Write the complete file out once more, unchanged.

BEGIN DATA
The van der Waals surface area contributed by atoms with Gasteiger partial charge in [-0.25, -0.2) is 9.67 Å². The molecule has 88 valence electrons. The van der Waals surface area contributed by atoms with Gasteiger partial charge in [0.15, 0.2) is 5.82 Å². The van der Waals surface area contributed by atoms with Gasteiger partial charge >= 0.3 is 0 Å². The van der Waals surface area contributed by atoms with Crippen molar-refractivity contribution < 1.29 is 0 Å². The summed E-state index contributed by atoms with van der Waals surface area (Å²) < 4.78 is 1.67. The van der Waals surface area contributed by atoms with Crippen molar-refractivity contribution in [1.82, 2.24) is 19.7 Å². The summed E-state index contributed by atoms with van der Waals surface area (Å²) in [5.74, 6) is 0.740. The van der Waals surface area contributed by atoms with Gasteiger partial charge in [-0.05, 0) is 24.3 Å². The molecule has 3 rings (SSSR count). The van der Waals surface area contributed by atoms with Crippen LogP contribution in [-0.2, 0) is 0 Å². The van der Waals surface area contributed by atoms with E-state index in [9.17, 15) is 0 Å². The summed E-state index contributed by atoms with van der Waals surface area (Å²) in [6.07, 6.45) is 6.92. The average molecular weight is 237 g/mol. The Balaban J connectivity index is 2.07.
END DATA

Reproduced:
The van der Waals surface area contributed by atoms with Gasteiger partial charge in [-0.25, -0.2) is 9.67 Å². The molecule has 88 valence electrons. The van der Waals surface area contributed by atoms with Gasteiger partial charge in [0.15, 0.2) is 5.82 Å². The van der Waals surface area contributed by atoms with Gasteiger partial charge >= 0.3 is 0 Å². The van der Waals surface area contributed by atoms with Crippen molar-refractivity contribution < 1.29 is 0 Å². The summed E-state index contributed by atoms with van der Waals surface area (Å²) < 4.78 is 1.67. The van der Waals surface area contributed by atoms with Crippen molar-refractivity contribution in [1.82, 2.24) is 19.7 Å². The summed E-state index contributed by atoms with van der Waals surface area (Å²) in [5.74, 6) is 0.740. The van der Waals surface area contributed by atoms with Gasteiger partial charge in [-0.05, 0) is 24.3 Å². The molecule has 3 rings (SSSR count). The van der Waals surface area contributed by atoms with Crippen LogP contribution in [-0.2, 0) is 0 Å². The van der Waals surface area contributed by atoms with E-state index in [9.17, 15) is 0 Å². The summed E-state index contributed by atoms with van der Waals surface area (Å²) in [6.07, 6.45) is 6.92. The average molecular weight is 237 g/mol. The Balaban J connectivity index is 2.07.